Re hybridauth: using different identity providers is somewhere between "it's possible" and "it would be nice to have" priority, unless we actually need it. The idea is to have the SSO for the internal services, and hybridauth seems to be focused on end user and social authentication. Also, Hybridauth itself is PHP; while in principle it should be possible to implement the authorizer app in any language, I'd prefer to keep it in Perl until there's a really, really good reason to switch.

If I work on option on different identity providers, it will still be rather focused on internal services use case than end-user social authentication use case. However, I'd be happy to see and review a pull request implementing social auth if any of Odin's users needs that.

It's kinda like http://www.openfusion.com.au/labs/mod_auth_tkt/ but with more google sauce.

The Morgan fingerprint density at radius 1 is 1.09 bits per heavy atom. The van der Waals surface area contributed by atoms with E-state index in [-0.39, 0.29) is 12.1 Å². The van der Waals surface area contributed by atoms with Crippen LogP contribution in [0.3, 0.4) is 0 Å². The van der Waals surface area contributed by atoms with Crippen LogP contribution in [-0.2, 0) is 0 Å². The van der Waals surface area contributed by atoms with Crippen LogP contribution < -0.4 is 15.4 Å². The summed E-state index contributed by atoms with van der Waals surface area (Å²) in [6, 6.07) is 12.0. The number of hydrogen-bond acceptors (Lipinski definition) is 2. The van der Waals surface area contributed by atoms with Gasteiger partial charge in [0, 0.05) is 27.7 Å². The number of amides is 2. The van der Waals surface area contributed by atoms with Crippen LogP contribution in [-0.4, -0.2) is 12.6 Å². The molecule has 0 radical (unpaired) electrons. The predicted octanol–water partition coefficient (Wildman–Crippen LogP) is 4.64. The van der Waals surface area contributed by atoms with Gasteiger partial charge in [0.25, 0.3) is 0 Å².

For whatever it's worth, this also uses an unsafe compare (it's also not using HMAC, but it's double-hashing and seems to be more careful about canonicalization).

It's amazing that somebody didn't do this ten years ago.

Did you consider SSL client auth? I'm not sure you will get all the properties you want out of it (ease of logging out, especially); but having used it a bit now, it is a really pretty nice way to do SSO. Plus, it forces you to keep your internal services on HTTPS which is just a good idea anyway (-:

I don't like this idea as a main authentication system for a couple reasons, besides the logout problem. First, it requires team members to register every single browser they'll be using to access the panels – which may also mean being locked out during emergency due to not having a blessed browser nearby.